Extract from Newton’s translation (from his alchemical papers, now in the library of King’s College, Cambridge) of the text’s beginning:

Tis true without lying, certain and most true.
That which is below is like that which is above
and that which is above is like that is below 
to do the miracles of one only thing.

Cardan: Gerolamo Cardano (1501 – 1576): Italian mathematician, physician, scientist, astrologer, astronomer philosopher, writer.

Joseph Justus Scaliger (1540 – 1609): French Protestant religious leader, historian and scholar. While travelling as a young man in England, he formed an unfavourable opinion of the English (surely not?). Their inhuman disposition and inhospitable treatment of foreigners especially made a negative impression on him (little has changed: see Brexit). He was also disappointed in finding only a few Greek manuscripts and few learned men.

Compage: consistency, solid structure; contraction of separate parts into a whole.

Quodlibetically: in academic contexts, ‘in the manner of a subtle or elaborate argument or point of debate, usually on a theological or scholastic subject.’ Here Browne seems to be using the adverb in the sense of its Latin root, ‘quodlibet’, literally ‘whatever you please’, hence its usage in music for a pot pourri or medley; so he seems to mean here something like ‘ambiguously’ or ‘in a randomly mixed way’. J: ‘determinable on either side’.

Delphian Blade: J – The Delphian Sword became proverbial, not because it cut on both sides, but because it was used to different purposes (i.e. ‘positions’ in discourse can be multivalent).

Royal Vein: J – I suppose the main vein of a mine

Pericardium: J – The main integument of the heart. Lovely word, ‘integument’.

Parallaxis: J – The parallax of a star is the difference between its real and apparent place

Sybil of Delphi, by John Collier, 1891.

Sybil of Delphi, by John Collier, 1891. Art Gallery of South Australia Website Webpage PictureOld source [1], Public Domain, https://commons.wikimedia.org/w/index.php?curid=1077695

Sibyls leaves: oak leaves on which their notoriously riddling answers (‘singing the fates’) were written by the famous women oracles, like those at Delphi, or Cumae (who was consulted by Vergil’s Aeneas before his descent into the underworld – of which she acted as guide). The epigraph to Eliot’s The Waste Land is a quotation from Petronius about her longing to die. Browne appears to be invoking epistemological distinctions (as stated in Aristotelian logic) between assertoric propositions – assertions that are unreliable, speculative, possibly untrue or unverifiable, as opposed to apodictic ones, which are a priori (deduced from pure reason), clearly provable and logically certain.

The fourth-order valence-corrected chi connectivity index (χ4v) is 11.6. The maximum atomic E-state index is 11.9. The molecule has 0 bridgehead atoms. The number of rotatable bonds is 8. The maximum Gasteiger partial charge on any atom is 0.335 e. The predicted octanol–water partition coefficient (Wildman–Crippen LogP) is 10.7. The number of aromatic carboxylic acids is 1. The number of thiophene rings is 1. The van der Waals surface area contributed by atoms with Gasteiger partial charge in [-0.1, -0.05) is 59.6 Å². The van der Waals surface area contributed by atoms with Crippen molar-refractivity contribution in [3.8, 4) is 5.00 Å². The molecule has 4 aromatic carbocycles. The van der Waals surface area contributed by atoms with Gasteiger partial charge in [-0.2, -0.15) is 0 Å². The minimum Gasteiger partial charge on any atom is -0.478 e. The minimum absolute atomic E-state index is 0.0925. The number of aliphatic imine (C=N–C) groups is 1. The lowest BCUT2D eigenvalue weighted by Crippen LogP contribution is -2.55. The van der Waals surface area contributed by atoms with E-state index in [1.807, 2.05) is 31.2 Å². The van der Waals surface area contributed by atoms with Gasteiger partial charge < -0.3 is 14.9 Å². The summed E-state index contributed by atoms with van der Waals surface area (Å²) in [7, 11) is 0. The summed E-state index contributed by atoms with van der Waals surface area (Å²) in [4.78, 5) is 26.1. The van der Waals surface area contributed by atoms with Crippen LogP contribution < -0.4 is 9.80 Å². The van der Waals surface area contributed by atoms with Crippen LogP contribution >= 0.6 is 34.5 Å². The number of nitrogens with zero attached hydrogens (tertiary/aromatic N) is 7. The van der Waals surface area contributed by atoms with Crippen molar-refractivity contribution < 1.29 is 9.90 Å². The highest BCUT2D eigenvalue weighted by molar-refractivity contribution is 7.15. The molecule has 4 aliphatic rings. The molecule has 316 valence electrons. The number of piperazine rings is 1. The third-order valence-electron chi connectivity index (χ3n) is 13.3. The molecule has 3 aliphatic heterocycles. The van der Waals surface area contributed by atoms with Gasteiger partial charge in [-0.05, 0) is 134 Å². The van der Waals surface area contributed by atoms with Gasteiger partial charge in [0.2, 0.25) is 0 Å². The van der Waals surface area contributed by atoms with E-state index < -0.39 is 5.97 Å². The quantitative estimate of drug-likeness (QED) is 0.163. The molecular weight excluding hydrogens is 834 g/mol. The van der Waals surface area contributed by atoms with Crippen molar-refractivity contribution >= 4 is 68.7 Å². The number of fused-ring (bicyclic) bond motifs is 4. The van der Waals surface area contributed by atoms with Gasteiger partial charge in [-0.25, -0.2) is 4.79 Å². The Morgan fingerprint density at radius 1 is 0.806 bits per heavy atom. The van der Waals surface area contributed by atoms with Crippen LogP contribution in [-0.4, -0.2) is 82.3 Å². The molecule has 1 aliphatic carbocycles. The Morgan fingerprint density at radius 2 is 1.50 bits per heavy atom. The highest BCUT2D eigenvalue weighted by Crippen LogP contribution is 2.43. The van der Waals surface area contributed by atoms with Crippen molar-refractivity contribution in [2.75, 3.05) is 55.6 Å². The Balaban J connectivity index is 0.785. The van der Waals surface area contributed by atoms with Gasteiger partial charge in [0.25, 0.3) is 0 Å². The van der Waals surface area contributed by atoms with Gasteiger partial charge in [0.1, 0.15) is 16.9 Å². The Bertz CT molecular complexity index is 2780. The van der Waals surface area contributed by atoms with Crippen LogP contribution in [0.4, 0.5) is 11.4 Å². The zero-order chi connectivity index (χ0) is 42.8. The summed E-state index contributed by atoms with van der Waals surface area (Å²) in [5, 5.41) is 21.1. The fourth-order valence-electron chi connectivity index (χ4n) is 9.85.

Occluded lives: John Cheever, ‘O City of Broken Dreams’

This post will be a response to Michael Pucci’s thorough and thoughtful account of the plot, themes and merits of  ‘O City of Broken Dreams’ at the Mookse and Gripes site earlier this year.

The New Yorker published the majority of Cheever’s stories: 121 appeared there between 1935 and 1981. This one was published in the Jan. 24, 1948 issue. It’s the fourth in the Collected Stories, first published in the US in 1978; I’m using the Vintage paperback edition published in the UK in 2010.

Michael contrasts the relatively healthy nature of the marriage of Evarts and Alice Malloy as portrayed in this story  with that of the Hollises in ‘The Summer Farmer’, his (and my) previous Cheever topic; I’d also contrast it with the rancorous relationship of the Westcotts in the story I wrote about last time, ‘The Enormous Radio’.

Cheever, whose struggles with alcoholism and his sexuality are well known, was a connoisseur of fakery. His stories often explore and expose the surfaces his characters assemble to present to the world, and the contrasting, occluded reality underneath. This duality or complexity is apparent in ‘O City’, as it is in many others: there is no single ‘true’ reading.

The Malloys’ marriage, it seems to me, is what this story presents, through the fable of the pursuit of the American dream in New York. But despite its apparent wholesomeness, there are fissures in this marriage.